Similar to net metering, solar produced and consumed immediately in the home avoids purchases at the retail rate. However, net billing works differently by “selling” your excess energy to the utility at specified export credit rates. Under California’s NEM 3.0, the export credit is valued at the hourly avoided-cost rate—or price the utility would otherwise pay to produce the same power itself, or to purchase it from a power plant. Rather than crediting homeowners at the retail rate, net billing provides a dollar value based on the wholesale rate of electricity for the month and hour the solar energy is sent to the grid. In California, the avoided-cost rate is on average 75% lower than the average retail rate of about 30 cents/kWh.
Luckily, NEM 3.0 will not be applied retroactively, meaning homeowners who have already gone solar under NEM 1.0 and 2.0 will retain their current net metering structure. Additionally, if you submit an interconnection application by April 13, 2023, you will be grandfathered into the current rate structure and have up to 3 years to complete your solar installation and submit a final permit.
NEM 1.0 and 2.0 customers may purchase a battery, should they wish and stay within their current rate structure. They may also modify their solar system by up to 1 kW or 10%, whichever is less, and stay within NEM 1.0 and 2.0 called ‘grandfathering.’ Anything above a 10% change will push customers into NEM 3.0 rates.
Where it gets complicated is calculating the avoided cost, which will be determined by an Avoided Cost Calculator (ACC).
Avoided Cost Calculator (ACC) and ACC Plus Adders
Under NEM 3.0, all exports to the grid (i.e. excess solar) will be priced using an Avoided Cost Calculator (ACC)—a series of complex calculations nearly as controversial as NEM 3.0 itself. In a nutshell, every hour, day, week, and year, the avoided-cost rate changes in price, averaging around 4 to 8 cents/kWh. Although, the price fluctuates literally every hour from as high as $3.50 to as low as $0.
There’s also ACC Plus Adders, another calculator for California customers who go solar within the first five years after NEM 2.0 eligibility ends on April 13, 2023. Essentially, the ACC Plus Adders provides a few additional cents/kWh to solar customers so they can still achieve the CPUC’s targeted payback period of nine years. The so-called “adders” gradually decline over the course of five years. In PG&E the ACC Plus Adder for those who interconnect in the first year of NEM 3.0 is 1.8 cents/kWh, SCE is 4 cents/kWh, and SDG&E is zero. Low-income residents will receive higher adders, which includes CARE, FERA, tribal, and disadvantaged communities. SDG&E customers are excluded from the adders, because with reasonable pricing and production assumptions the payback is already shorter than nine years without adders.
Differentiated time-of-use (TOU) rates
Another requirement of NEM 3.0 is the use of “high differential” TOU rates—also called electrification rates. These are different than time-of-use rates in that they have much higher prices during times of high demand on the grid, and much lower prices during periods of low demand. This is in an effort to promote home electrification and the use of battery storage to shift the time when most homes use a majority of their electricity, smoothing out the demand curve.These rates include a monthly Grid Participation Charge of around $12-$16 rather than the traditional Minimum Monthly Bill.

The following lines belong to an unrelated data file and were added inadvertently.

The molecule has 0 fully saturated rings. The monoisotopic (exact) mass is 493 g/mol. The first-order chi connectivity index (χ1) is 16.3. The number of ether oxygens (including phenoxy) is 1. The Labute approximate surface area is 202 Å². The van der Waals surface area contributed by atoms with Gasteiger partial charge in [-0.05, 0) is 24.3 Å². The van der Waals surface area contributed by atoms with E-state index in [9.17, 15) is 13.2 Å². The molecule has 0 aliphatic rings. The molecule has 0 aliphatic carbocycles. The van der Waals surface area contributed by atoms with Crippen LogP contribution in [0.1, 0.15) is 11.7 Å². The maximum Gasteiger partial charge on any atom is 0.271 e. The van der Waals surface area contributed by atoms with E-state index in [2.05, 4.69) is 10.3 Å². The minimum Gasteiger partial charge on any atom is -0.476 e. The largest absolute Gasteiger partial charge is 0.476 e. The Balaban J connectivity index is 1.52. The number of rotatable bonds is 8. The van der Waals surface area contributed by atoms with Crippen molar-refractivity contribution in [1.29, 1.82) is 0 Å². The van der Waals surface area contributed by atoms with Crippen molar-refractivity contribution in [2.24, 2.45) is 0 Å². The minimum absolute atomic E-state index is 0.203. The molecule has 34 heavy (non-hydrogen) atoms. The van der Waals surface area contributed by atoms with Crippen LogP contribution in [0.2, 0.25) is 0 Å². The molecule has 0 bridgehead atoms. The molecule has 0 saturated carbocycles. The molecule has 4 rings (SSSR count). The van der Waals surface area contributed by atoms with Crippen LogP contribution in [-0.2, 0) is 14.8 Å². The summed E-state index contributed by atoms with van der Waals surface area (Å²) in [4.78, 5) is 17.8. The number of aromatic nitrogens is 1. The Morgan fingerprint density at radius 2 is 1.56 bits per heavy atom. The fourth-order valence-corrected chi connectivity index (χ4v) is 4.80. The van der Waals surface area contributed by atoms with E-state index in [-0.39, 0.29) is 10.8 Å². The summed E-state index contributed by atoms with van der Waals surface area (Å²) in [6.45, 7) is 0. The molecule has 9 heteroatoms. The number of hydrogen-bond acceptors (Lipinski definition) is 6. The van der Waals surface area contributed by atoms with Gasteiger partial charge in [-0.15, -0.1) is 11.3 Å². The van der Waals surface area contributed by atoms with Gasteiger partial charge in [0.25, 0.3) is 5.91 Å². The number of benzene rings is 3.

One unique benefit to NEM 3.0 is the ability to install a solar system up to 150% of your total electricity usage over the past 12 months if you plan to increase your consumption. The idea is that creating an oversized system incentivizes homeowners to electrify their homes by replacing fossil fuel-based appliances like gas stoves, water heaters, and even vehicles with electric alternatives—all of which happen to be incentivized through the Inflation Reduction Act of 2022.
When will NEM 3.0 take effect?
A preliminary version of NEM 3.0 was proposed in December 2021 with high fees for having solar, dubbed a “solar tax.” However, it was thrown out following a highly contentious debate. A different version of NEM 3.0 was released on November 10, 2022, and on December 15, 2022, the CPUC approved the new version of NEM 3.0 with a few minor changes, which includes everything described above and no “solar tax.” NEM 3.0 will go into effect on April 14, 2023, 120 days after it was approved.
To be grandfathered into NEM 2.0, customers must have their interconnection applications submitted by April 13, 2023, and applications must be free of deficiencies. A complete electrical design is required with interconnection application submissions.
What does NEM 3.0 mean for the future of solar?
Because California leads the nation in solar power, NEM 3.0 will serve as a litmus test for other states looking to reduce their greenhouse gas emissions and expand clean energy programs.
Although battery storage devices are incentivized under the Inflation Reduction Act of 2022, adoption has consistently lagged—with recent estimates revealing only 6% of residential solar systems include battery storage. NEM 3.0 will demonstrate how willing customers are to adopt this newer technology and whether devaluing the price of solar promotes—or inhibits—sector growth.
Early industry analyses reveal solar at typical prices, excluding financing, in SCE an approximate six-year payback under NEM 2.0, and estimates an approximate nine-year payback under NEM 3.0. Customers purchasing solar battery storage can expect a similar nine-year packback under NEM 3.0 even though the upfront cost is higher, because energy storage can be programmed to store excess energy during off-peak hours and export during on-peak hours.
Now is the time to go solar
The clock is ticking. If you’re considering solar in California, now is the time to be grandfathered into the current rate structure before it sunsets on April 13, 2023. Electricity isn’t getting any cheaper, and the decision to go solar (with or without a battery) has never been more time-sensitive.
As a leading U.S. solar company, Palmetto works exclusively with the top panel, inverter, and storage manufacturers in the industry. Our selective product and performance standards ensure that every solar energy solution promises peak performance, efficiency, and reliability for years to come.
To take advantage of NEM 2.0 savings, calculate your home’s solar potential and confirm your information to receive a risk-free, competitive quote that includes a preliminary system design. Get started today →
Disclaimer: This content is for informational purposes only. All content mentioned does not constitute professional advice and is not guaranteed to be accurate, complete, reliable, current, or error-free. Please consult your own tax, legal, and accounting advisors.